It is as a promoter of railways in Newfoundland that his name will be principally remembered (Prowse's History of Newfoundland, 1895, p. 495 note). In 1880 he carried the first railway bill through the island legislature for the construction of a light railway from St. John's to Hall's Bay, and though he was personally in favour of construction by the government, the work was entrusted to an American syndicate with unsatisfactory results. When he returned to power in 1889 he took up again with vigour the policy of developing the colony by railways, and during his second administration he concluded the earlier contracts with Robert Gillespie Reid of Montreal under which the railway was subsequently constructed via the Exploits river to Port aux Basques in the south-west of the island, the nearest point to Cape Breton Island and Nova Scotia. The later Reid contracts of 1898 and 1901 were not in accordance with his views.
A leading member of the Church of England in Newfoundland, and district grand master of the Freemasons, Whiteway died at St. John's on 24 June 1908, the natal day of Newfoundland, and was buried in the Church of England cemetery at St. John's.
He married (1) in 1862 Mary (d. 1868), daughter of J. Lightbourne, rector of Trinity Church in Bermuda; (2) in 1872 Catherine Anne, daughter of W. H. Davies of Nova Scotia. One son and two daughters survived him.
[The Daily News, St. John's, Newfoundland, 25 June 1908; The Times, 26 June 1908; Blue Books; D. W. Prowse's History of Newfoundland, 1895; 2nd edit. 1896; Colonial Office List; Who's Who.]
WHITMAN, ALFRED CHARLES (1860–1910), writer on engravings, youngest son of Edwin Whitman, a grocer, by his wife Fanny, was born at Hammersmith on 12 October 1860, and was educated at St. Mark's College School, Chelsea. On leaving school he was employed by the firm of Henry Dawson & Sons, typo-etching company, of Farringdon Street and Chiswick, with whom he remained till he was appointed on 21 Dec. 1885 an attendant in the department of prints and drawings in the British Museum. For some years he served in his spare time as amanuensis to Lady Charlotte Schreiber [q. v.] and assisted her in the arrangement and cataloguing of her collections of fans and playing-cards. He was promoted to the office of departmental clerk in the print department on 20 May 1903. His tact, patience, and courtesy, combined with an exceptional knowledge of the English prints in the collection, made his aid invaluable to visitors who consulted it, and he acquired, in particular, a well-deserved reputation as an authority on British mezzotint engraving. His earlier books, ‘The Masters of Mezzotint’ (1898) and ‘The Print Collector's Handbook’ (1901; new and enlarged edit. 1912), were of a popular character, and have less permanent value than the catalogues of eminent engravers' works, which were the outcome of notes methodically compiled during many years, not only in the British Museum, but in private collections and sale-rooms. ‘Valentine Green,’ published in 1902 as part of a series, ‘British Mezzotinters,’ to which other writers contributed under his direction, is less satisfactory than ‘Samuel William Reynolds,’ published in 1903 as the first volume in a series of ‘Nineteenth Century Mezzotinters.’ It was followed by ‘Samuel Cousins’ (1904) and ‘Charles Turner’ (1907). These two books rank among the best catalogues of an engraver's work produced in England. Whitman's health began to fail in the autumn of 1908, and he died in London after a long illness, on 2 Feb. 1910. His annotated copy of J. Chaloner Smith's ‘British Mezzotint Portraits’ was sold at Christie's on 6 June 1910 for 430l. 10s. On 12 August 1885 he married, at Hammersmith, Helena Mary Bing.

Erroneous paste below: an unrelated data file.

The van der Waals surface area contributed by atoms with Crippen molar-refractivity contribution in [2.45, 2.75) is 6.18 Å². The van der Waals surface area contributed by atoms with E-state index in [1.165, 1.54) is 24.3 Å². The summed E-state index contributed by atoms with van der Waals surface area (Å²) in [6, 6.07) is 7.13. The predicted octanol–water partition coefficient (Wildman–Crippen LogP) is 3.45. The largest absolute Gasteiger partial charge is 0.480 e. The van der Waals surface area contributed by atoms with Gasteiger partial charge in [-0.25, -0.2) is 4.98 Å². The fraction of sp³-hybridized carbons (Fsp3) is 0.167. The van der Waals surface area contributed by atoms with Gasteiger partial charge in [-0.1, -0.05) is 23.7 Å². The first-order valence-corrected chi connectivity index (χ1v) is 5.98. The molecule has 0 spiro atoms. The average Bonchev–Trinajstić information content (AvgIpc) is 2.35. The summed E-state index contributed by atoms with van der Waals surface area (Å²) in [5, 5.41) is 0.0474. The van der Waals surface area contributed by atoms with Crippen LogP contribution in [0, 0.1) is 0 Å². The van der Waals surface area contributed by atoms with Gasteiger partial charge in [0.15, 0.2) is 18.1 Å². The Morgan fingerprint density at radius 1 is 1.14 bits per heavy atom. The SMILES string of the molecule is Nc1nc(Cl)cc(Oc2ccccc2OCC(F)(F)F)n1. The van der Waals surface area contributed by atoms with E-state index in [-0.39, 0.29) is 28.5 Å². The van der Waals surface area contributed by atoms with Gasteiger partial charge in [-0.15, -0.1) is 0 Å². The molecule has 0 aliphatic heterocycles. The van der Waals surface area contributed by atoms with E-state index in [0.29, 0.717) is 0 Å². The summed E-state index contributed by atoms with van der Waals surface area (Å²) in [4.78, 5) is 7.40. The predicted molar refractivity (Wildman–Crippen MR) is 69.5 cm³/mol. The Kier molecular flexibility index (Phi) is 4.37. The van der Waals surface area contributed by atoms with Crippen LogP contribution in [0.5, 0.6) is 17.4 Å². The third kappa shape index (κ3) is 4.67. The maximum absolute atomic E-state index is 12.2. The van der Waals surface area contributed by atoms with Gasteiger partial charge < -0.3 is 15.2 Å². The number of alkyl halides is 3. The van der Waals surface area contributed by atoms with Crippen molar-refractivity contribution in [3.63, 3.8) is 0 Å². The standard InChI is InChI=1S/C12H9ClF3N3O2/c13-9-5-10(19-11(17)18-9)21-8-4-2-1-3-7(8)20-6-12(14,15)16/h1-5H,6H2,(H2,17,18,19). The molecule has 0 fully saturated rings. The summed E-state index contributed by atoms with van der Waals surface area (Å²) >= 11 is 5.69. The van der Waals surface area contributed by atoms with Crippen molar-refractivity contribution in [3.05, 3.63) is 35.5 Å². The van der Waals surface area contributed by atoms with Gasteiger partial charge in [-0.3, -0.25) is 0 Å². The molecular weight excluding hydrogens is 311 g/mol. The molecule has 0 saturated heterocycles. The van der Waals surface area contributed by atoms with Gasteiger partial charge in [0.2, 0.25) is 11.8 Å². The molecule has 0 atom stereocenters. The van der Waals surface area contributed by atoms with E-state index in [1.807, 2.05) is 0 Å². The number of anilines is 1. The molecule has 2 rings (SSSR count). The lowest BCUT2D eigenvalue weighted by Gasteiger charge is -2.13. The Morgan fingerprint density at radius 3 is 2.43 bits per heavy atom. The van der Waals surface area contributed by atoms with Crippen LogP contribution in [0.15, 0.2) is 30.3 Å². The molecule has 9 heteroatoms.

[The Athenæum, 12 Feb. 1910; private information.]
WHITMORE, Sir GEORGE STODDART (1830–1903), major-general, commandant of forces in New Zealand, born at Malta on 1 May 1830, was son of Major George St. Vincent Whitmore, R.E., and grandson of General Sir George Whitmore (1775–1862), K.C.H., colonel-commandant R.E. His mother was Isabella, daughter of Sir John Stoddart [q. v.], chief justice of Malta. Educated at Edinburgh Academy and at the Staff College, he achieved some success, and entered the army in 1847 as ensign in the Cape mounted rifles. He became lieutenant in May 1850, captain in July 1854, and brevet-major in June 1856. He distinguished himself in the Kaffir wars of 1847 and 1851–3, and was present at the defeat of the Boers at Boem Plaats in 1848. In 1855–6 he served with distinction in the Crimea, receiving the fourth class of the Mejidie. In 1861 he went to New Zealand as military secretary to Sir Duncan Alexander Cameron